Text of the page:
SNAP pushing back construction of Alimit Hydropower Complex
Danessa Rivera (The Philippine Star) - September 16, 2019 - 12:00am

MANILA, Philippines — SN Aboitiz Power Group (SNAP)—the joint venture of SN Power of Norway and Aboitiz Power Corp.—is pushing back the construction timeline of its 390-megawatt (MW) Alimit Hydropower Complex to firm up the cost and design of the project, its top official said.

SNAP president and CEO Joseph Yu said the company’s board directed the project development team to lower the capital expenditure (capex) of the project.

 “We presented (the project details)to the board in August. After some deliberation, we felt that capex needed a little more work,” he said.

 “We’re going to spend another three to six months to sharpen those technical design, do some value engineering and get a more solid number, and then go back to make a decision,” the company official said.

Originally, SNAP was targeting to proceed to pre-construction phase within the third quarter after getting all the necessary permits, which include free, prior and informed consent, environment compliance certificate and endorsement from local government units (LGUs).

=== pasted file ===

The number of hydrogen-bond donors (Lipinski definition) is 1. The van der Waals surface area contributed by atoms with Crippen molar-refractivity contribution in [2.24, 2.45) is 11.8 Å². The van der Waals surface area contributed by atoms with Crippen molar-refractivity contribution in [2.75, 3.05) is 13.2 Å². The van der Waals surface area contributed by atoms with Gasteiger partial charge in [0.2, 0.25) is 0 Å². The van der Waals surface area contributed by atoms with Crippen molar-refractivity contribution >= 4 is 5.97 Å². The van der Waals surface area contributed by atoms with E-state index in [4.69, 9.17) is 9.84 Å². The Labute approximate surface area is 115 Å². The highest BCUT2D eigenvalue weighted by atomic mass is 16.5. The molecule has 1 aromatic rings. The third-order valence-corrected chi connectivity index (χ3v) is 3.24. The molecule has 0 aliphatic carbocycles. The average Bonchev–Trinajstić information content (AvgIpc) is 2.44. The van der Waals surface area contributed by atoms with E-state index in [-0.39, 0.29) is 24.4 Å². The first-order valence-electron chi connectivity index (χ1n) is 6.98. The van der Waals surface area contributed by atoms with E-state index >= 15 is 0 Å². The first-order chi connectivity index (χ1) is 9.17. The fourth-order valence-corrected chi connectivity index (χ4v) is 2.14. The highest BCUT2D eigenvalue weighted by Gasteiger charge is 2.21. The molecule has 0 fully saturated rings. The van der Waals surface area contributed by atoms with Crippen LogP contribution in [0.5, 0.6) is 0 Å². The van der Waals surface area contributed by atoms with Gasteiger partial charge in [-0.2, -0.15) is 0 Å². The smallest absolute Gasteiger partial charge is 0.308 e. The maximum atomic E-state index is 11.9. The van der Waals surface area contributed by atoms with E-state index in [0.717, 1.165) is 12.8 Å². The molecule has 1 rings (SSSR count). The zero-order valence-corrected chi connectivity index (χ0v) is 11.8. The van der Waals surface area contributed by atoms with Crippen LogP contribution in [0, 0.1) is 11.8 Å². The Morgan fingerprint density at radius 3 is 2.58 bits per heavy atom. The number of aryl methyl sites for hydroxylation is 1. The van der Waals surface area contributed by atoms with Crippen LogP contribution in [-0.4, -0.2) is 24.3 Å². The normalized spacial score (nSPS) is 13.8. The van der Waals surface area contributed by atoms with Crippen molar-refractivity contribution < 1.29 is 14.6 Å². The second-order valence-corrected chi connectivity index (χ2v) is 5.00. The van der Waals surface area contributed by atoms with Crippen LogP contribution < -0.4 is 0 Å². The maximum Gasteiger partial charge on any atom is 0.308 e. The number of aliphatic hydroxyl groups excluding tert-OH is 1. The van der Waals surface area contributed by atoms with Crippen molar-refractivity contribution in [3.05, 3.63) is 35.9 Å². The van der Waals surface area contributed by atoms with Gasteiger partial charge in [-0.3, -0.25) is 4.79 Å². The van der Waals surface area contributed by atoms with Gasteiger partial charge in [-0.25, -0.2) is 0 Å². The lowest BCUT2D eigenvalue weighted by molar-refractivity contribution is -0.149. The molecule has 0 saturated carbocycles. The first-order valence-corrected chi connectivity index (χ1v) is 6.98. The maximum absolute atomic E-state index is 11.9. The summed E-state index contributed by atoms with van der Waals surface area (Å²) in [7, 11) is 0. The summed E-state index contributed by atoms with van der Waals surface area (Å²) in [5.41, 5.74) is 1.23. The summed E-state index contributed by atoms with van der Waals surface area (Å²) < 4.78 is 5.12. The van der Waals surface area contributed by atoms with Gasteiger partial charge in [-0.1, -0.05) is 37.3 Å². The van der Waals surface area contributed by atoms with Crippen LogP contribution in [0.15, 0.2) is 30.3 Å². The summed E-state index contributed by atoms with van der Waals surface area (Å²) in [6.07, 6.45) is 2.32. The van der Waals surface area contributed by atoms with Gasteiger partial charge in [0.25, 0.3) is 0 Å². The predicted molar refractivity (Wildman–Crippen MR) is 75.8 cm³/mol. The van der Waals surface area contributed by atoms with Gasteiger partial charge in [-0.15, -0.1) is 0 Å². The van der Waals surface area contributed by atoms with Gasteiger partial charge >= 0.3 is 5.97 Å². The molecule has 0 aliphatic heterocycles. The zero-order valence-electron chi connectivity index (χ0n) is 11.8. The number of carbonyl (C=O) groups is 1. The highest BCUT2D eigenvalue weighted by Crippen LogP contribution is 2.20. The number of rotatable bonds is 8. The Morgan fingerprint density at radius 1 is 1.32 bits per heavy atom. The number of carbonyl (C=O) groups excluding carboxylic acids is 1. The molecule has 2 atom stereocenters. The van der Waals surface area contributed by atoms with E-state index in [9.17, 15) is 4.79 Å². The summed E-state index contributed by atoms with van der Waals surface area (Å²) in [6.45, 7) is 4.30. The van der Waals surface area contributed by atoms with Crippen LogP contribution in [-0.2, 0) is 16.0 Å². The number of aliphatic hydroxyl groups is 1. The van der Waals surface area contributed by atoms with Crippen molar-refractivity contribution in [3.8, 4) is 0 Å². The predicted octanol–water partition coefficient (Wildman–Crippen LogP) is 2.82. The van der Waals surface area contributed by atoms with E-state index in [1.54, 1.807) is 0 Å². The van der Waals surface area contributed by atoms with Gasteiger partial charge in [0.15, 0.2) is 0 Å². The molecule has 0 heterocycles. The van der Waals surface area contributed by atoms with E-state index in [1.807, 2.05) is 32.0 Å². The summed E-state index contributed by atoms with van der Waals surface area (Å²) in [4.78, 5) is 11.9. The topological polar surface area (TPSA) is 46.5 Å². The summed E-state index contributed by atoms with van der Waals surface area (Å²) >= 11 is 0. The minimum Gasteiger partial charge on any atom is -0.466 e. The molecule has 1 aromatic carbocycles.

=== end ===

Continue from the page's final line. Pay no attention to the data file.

Last June, a framework agreement for the proposed Alimit project was signed with the municipal government of Lamut, the last of the four LGUs to approve Ifugao’s first large-scale hydropower facility. Other municipalities are Aguinaldo, Lagawe and Mayoyao.

The agreement outlines the cooperation, collaboration, and obligations between and among SNAP as project proponent and the municipalities as hosts during the development and operation phase of the project.

In reviewing the design of project, Yu said they are targeting to reduce the project cost by 15 to 20 percent.

“I’d like to get it to about $4 million to 5 million per MW. Right now we’re way over that, I’d like to bring it down 15 to 20 percent,” he said.

Among the challenges being faced by the company include the hydrology, seasonality and access to the area of the project.

The seasonality not only affects the inflow of water, but also the speed to constructing the project, Yu said.

Once the review is done, the project will be presented to the board once again for approval to proceed to pre-construction phase and arriving at a final investment decision (FID).

 “Pre-construction, that’s the phase where we will finalize the design, get the documents, tender it out to contractors, and get firm quotes,” Yu said, noting this could take 18 to 24 months.

 “Once we have all those in, we’ll line up the financing and then we’ll go into FID. Once we get that, that’s when we break ground,” he said.

The Alimit project consists of the 20-MW Ollilicon, the 120-MW Alimit hydroelectric power plants and the 250-MW Alimit Pumped Storage.

The project aims to combine the waters of the Alimit River and Ibulao River to generate electricity. To supply power to the grid, it requires a 42-km 230 KV transmission line.

The complex encompasses four ancestral domains in the municipalities of Aguinaldo, Lagawe, Lamut and Mayoyao, with 81 host barangays under these domains.

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